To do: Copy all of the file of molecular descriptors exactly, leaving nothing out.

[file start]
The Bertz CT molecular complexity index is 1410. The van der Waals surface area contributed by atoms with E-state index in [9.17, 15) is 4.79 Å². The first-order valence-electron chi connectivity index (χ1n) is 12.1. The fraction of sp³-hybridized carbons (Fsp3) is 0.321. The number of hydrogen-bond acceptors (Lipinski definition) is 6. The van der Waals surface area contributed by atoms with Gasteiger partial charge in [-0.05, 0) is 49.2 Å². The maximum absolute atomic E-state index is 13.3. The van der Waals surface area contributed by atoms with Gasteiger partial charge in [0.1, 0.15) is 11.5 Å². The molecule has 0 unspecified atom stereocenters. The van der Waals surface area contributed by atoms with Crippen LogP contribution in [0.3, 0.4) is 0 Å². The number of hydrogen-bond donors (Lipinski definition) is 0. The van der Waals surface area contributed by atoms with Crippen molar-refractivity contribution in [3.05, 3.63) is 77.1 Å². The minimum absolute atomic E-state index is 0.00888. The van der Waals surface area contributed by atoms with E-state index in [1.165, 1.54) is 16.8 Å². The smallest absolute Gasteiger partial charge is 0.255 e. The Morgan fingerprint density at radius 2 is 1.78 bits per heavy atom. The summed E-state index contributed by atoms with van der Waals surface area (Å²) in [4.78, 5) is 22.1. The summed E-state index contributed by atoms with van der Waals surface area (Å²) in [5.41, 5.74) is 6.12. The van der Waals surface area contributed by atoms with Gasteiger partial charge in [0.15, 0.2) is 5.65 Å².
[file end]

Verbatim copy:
The Bertz CT molecular complexity index is 1410. The van der Waals surface area contributed by atoms with E-state index in [9.17, 15) is 4.79 Å². The first-order valence-electron chi connectivity index (χ1n) is 12.1. The fraction of sp³-hybridized carbons (Fsp3) is 0.321. The number of hydrogen-bond acceptors (Lipinski definition) is 6. The van der Waals surface area contributed by atoms with Gasteiger partial charge in [-0.05, 0) is 49.2 Å². The maximum absolute atomic E-state index is 13.3. The van der Waals surface area contributed by atoms with Gasteiger partial charge in [0.1, 0.15) is 11.5 Å². The molecule has 0 unspecified atom stereocenters. The van der Waals surface area contributed by atoms with Crippen LogP contribution in [0.3, 0.4) is 0 Å². The number of hydrogen-bond donors (Lipinski definition) is 0. The van der Waals surface area contributed by atoms with Crippen molar-refractivity contribution in [3.05, 3.63) is 77.1 Å². The minimum absolute atomic E-state index is 0.00888. The van der Waals surface area contributed by atoms with E-state index in [1.165, 1.54) is 16.8 Å². The smallest absolute Gasteiger partial charge is 0.255 e. The Morgan fingerprint density at radius 2 is 1.78 bits per heavy atom. The summed E-state index contributed by atoms with van der Waals surface area (Å²) in [4.78, 5) is 22.1. The summed E-state index contributed by atoms with van der Waals surface area (Å²) in [5.41, 5.74) is 6.12. The van der Waals surface area contributed by atoms with Gasteiger partial charge in [0.15, 0.2) is 5.65 Å².